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Reliable and unreliable sources


Good piece on how not only the wingnut-industrial complex but the nation’s most prominent mainstream “fact-checker” invented the transparently silly idea that a trustworthy, on-the-record source isn’t enough for a news story:

Why the Star or the doctor should not feel obligated to disclose sensitive and confidential information about a minor to Glenn Kessler is presumably clear to everyone besides Glenn Kessler. But it is surprising that his column made it past Washington Post editors without anyone pointing out that, given privacy considerations in cases of rape and child abuse, a lack of confirmation by “spot check” suggests essentially nothing about the credibility of the initial report—or that “single source” reporting is quite typical in journalism. 

In fact, even Kessler’s own paper will publish information from a single anonymous source, depending “on the source’s reliability and the basis for the source’s information.” It’s disingenuous for Kessler to suggest that the the abortion story is problematic purely on the basis of it having a single source.

Indeed, just a few months earlier, in a factcheck (3/6/22) about a quote attributed to Ukrainian President Volodymyr Zelenskyy that had one, anonymous source, Kessler considered the credibility of both the reporter (“a well-sourced former Marine”) and the source: “The attribution was a single source, but on the surface it appears to be a good one — a senior US official ‘with direct knowledge of the conversation.’”

Those are considerations he didn’t bother to extend to the Indy Star reporters—one of whom is a 17-year veteran at the paper—or their source. Kessler did note in the Zelenskyy piece that “still, it’s just one source,” but his conclusion approvingly nodded to Zelenskyy’s press secretary’s comment that “the quote, even if not accurate, reflects the moment.” And it’s the only other column FAIR could find in the Post archives in which Kessler even takes up the issue of a story being based on a single source.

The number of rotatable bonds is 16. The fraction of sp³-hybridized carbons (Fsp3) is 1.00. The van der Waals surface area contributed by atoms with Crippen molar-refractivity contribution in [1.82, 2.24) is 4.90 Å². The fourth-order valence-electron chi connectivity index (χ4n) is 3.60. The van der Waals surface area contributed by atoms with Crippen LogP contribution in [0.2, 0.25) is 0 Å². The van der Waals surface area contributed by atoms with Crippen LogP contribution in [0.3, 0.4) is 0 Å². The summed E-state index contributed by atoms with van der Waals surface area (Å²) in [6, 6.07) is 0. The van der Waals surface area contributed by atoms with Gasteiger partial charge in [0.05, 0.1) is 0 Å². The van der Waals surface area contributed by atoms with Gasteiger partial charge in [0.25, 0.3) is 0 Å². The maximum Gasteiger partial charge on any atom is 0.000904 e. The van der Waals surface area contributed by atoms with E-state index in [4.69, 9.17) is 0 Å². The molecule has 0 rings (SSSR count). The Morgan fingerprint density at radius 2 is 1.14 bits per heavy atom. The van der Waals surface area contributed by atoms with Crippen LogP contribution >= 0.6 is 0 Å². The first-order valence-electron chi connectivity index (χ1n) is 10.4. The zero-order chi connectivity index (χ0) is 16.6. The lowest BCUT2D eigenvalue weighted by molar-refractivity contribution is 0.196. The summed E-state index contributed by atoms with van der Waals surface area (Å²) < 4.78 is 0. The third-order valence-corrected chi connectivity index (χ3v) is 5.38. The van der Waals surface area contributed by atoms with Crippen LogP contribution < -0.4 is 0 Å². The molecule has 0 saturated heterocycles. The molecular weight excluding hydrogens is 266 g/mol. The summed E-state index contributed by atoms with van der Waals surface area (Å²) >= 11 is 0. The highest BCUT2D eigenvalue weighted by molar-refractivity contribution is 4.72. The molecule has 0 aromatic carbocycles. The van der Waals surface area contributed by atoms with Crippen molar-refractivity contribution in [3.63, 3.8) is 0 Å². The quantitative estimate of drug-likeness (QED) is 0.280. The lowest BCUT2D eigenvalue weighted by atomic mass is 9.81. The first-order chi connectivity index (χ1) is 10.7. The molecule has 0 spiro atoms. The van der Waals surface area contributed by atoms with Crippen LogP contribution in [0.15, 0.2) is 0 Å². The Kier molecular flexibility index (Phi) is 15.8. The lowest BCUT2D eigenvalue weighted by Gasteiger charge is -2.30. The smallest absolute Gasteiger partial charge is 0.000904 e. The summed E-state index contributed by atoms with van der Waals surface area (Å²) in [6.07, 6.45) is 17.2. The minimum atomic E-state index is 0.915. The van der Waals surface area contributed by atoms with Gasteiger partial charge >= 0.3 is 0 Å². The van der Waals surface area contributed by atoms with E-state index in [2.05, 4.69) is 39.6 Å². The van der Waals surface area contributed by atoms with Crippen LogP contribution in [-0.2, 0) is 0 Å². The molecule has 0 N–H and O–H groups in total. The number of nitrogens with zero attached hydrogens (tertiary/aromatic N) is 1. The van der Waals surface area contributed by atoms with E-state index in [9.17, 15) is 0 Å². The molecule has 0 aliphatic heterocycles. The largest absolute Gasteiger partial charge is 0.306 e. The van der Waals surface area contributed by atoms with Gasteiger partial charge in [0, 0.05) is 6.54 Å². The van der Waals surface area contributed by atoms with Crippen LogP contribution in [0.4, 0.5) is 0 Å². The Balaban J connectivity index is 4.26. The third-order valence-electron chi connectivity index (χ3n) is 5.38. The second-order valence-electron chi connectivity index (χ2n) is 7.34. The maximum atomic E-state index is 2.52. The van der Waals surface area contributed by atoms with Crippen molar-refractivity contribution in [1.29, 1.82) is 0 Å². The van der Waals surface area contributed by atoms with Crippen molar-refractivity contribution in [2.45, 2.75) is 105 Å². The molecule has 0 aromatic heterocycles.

In other words, though Kessler was able to dig up no disconfirming evidence, and, as he admitted later, some agencies he “spot checked” never even got back to him, an on-the-record statement by the doctor who performed the abortion does not give the story “solid grounding”—but an arrest warrant would. 

Think about that. The patient’s doctor would clearly know 1) the patient’s age, and therefore whether this was a rape case; 2) whether a fetal heartbeat was detectable, and therefore whether the abortion would have been illegal in Ohio; and 3) whether the abortion in fact took place. For the story to not check out, the doctor—who again, spoke on the record—would have to be flat-out lying. 

A police source, on the other hand, would have only secondhand knowledge of the case: whether someone reported the rape, and whether the police department had, as a result, filed any charges in the case. Oh, and by the way, we know that, as reliable sources go, police rank somewhere south of five-year-olds

Kessler’s standard ignores that fewer than a third of rapes are reported to police, and fewer than 6% result in an arrest (Washington Post, 10/6/18). It’s absurd to expect journalists to wait for charges to be filed before credibly reporting a rape, or a resulting abortion.

It’s simple — if a story is pushing a narrative you find convenient an anonymous source with second-hand knowledge is plenty good. Especially if it’s the cops! The bare assertions of a fanatically anti-abortion Attorney General are more than sufficient too. But if a story makes Republicans look bad a single on-the-record source with first-hand expert knowledge isn’t nearly enough, and indeed we can probably start implying or outright asserting that it was made up. I hope everyone is now clear.

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